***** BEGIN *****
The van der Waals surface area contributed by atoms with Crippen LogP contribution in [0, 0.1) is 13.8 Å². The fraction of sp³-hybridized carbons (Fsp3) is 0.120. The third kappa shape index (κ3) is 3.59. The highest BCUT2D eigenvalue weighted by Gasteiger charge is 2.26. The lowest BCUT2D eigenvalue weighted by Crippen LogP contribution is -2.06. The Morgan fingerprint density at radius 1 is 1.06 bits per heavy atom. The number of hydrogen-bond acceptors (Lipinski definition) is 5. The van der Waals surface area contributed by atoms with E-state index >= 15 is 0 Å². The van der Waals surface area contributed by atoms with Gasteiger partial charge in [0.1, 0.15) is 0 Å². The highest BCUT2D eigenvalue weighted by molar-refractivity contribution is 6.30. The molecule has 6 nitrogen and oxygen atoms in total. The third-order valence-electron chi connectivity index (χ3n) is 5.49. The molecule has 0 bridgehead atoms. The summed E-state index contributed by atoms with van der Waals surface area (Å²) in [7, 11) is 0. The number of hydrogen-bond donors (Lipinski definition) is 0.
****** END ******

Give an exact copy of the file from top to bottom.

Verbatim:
The van der Waals surface area contributed by atoms with Crippen LogP contribution in [0, 0.1) is 13.8 Å². The fraction of sp³-hybridized carbons (Fsp3) is 0.120. The third kappa shape index (κ3) is 3.59. The highest BCUT2D eigenvalue weighted by Gasteiger charge is 2.26. The lowest BCUT2D eigenvalue weighted by Crippen LogP contribution is -2.06. The Morgan fingerprint density at radius 1 is 1.06 bits per heavy atom. The number of hydrogen-bond acceptors (Lipinski definition) is 5. The van der Waals surface area contributed by atoms with E-state index >= 15 is 0 Å². The van der Waals surface area contributed by atoms with Gasteiger partial charge in [0.1, 0.15) is 0 Å². The highest BCUT2D eigenvalue weighted by molar-refractivity contribution is 6.30. The molecule has 6 nitrogen and oxygen atoms in total. The third-order valence-electron chi connectivity index (χ3n) is 5.49. The molecule has 0 bridgehead atoms. The summed E-state index contributed by atoms with van der Waals surface area (Å²) in [7, 11) is 0. The number of hydrogen-bond donors (Lipinski definition) is 0.